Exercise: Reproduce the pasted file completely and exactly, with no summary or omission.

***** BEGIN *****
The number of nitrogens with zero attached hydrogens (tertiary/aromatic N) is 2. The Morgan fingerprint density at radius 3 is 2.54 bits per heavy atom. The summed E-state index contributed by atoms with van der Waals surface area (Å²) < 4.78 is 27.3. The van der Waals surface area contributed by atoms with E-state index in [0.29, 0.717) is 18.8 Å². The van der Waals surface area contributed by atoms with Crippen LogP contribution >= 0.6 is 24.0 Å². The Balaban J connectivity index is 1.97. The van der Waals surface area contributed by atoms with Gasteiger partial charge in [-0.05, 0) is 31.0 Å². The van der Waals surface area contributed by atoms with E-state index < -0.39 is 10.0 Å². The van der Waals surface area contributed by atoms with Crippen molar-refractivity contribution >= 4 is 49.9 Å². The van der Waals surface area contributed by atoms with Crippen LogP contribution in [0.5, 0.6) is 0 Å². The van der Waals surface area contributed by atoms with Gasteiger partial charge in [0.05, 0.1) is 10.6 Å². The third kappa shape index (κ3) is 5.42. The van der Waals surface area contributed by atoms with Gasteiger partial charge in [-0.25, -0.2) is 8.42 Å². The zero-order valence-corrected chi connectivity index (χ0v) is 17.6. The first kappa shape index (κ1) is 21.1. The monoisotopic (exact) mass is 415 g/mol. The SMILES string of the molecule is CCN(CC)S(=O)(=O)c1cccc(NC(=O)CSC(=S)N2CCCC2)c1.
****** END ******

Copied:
The number of nitrogens with zero attached hydrogens (tertiary/aromatic N) is 2. The Morgan fingerprint density at radius 3 is 2.54 bits per heavy atom. The summed E-state index contributed by atoms with van der Waals surface area (Å²) < 4.78 is 27.3. The van der Waals surface area contributed by atoms with E-state index in [0.29, 0.717) is 18.8 Å². The van der Waals surface area contributed by atoms with Crippen LogP contribution >= 0.6 is 24.0 Å². The Balaban J connectivity index is 1.97. The van der Waals surface area contributed by atoms with Gasteiger partial charge in [-0.05, 0) is 31.0 Å². The van der Waals surface area contributed by atoms with E-state index < -0.39 is 10.0 Å². The van der Waals surface area contributed by atoms with Crippen molar-refractivity contribution >= 4 is 49.9 Å². The van der Waals surface area contributed by atoms with Crippen LogP contribution in [0.5, 0.6) is 0 Å². The van der Waals surface area contributed by atoms with Gasteiger partial charge in [0.05, 0.1) is 10.6 Å². The third kappa shape index (κ3) is 5.42. The van der Waals surface area contributed by atoms with Gasteiger partial charge in [-0.25, -0.2) is 8.42 Å². The zero-order valence-corrected chi connectivity index (χ0v) is 17.6. The first kappa shape index (κ1) is 21.1. The monoisotopic (exact) mass is 415 g/mol. The SMILES string of the molecule is CCN(CC)S(=O)(=O)c1cccc(NC(=O)CSC(=S)N2CCCC2)c1.